Let’s suppose you have Table1 with a million rows and you just altered the table by adding a new column. This new column is empty (NULL) in Table1 but you want to update it with the values that are in a column in Table2.
First, do not ruin your day, create a backup table with the same structure and data as TABLE1 by running below query:
CREATE TABLE TABLE1_BKP AS SELECT * FROM TABLE1;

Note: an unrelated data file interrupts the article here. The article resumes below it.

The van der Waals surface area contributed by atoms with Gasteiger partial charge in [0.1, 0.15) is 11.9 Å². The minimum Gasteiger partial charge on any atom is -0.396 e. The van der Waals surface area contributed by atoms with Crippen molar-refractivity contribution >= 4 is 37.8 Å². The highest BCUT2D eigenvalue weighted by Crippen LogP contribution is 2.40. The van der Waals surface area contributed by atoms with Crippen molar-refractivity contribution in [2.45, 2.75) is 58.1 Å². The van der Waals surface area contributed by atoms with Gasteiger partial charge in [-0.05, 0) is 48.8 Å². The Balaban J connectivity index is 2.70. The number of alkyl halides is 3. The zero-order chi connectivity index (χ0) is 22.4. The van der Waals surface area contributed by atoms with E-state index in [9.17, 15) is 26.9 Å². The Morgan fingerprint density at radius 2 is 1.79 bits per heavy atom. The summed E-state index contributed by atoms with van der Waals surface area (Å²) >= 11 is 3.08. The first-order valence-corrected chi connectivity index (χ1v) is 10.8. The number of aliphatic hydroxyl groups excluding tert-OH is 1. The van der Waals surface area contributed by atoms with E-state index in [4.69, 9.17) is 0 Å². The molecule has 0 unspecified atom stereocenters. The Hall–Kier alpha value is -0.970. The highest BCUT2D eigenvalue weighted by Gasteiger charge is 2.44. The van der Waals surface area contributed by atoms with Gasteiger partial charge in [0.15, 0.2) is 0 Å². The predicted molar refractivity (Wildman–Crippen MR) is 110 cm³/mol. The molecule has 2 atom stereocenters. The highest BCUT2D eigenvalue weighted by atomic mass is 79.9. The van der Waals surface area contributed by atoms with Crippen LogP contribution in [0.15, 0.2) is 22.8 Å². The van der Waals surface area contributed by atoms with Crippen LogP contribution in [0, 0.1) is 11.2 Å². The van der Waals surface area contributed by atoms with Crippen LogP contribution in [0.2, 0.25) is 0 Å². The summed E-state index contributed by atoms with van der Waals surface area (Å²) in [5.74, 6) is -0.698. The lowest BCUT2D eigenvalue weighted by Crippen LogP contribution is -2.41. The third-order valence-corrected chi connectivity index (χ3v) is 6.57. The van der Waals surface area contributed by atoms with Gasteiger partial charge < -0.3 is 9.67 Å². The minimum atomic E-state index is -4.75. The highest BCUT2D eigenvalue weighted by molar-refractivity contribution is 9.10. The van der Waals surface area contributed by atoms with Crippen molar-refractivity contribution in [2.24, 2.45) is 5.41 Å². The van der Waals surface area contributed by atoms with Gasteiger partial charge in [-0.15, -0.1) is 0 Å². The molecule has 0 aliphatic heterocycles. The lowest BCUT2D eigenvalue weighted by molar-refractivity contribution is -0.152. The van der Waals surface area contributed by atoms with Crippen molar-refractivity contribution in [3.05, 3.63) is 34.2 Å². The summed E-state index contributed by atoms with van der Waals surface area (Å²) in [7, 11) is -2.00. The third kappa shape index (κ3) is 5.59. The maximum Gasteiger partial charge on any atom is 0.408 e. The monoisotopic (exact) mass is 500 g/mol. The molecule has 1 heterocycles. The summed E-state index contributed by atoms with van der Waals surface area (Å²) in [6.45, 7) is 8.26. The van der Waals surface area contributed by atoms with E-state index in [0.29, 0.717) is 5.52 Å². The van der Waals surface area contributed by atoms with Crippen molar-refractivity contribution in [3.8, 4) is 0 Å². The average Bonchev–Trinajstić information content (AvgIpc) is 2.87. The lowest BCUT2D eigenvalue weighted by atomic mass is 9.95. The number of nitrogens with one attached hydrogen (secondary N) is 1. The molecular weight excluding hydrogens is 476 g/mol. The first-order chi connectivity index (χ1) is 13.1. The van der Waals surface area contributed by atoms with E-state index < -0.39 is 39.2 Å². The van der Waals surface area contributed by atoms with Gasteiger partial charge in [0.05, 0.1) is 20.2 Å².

Then test the update query by running below query:
UPDATE TABLE1_BKP A SET A.COLUMN_TO_UPDATE = (SELECT B.COLUMN_WITH_DATA FROM TABLE2 B WHERE B.COLUMN_WITH_DATA IS NOT NULL AND B.ID = A.ID) WHERE A.ID IN (SELECT B.ID FROM TABLE2 B WHERE B.ID = A.ID);
If the update went well, run the same query again but replace TABLE1_BKP with TABLE1.
It goes without saying that any UPDATE and DELETE queries must have a WHERE clause to limit the result as much as possible, in case something unexpected happens. And that’s why you need a backup table and test on it first.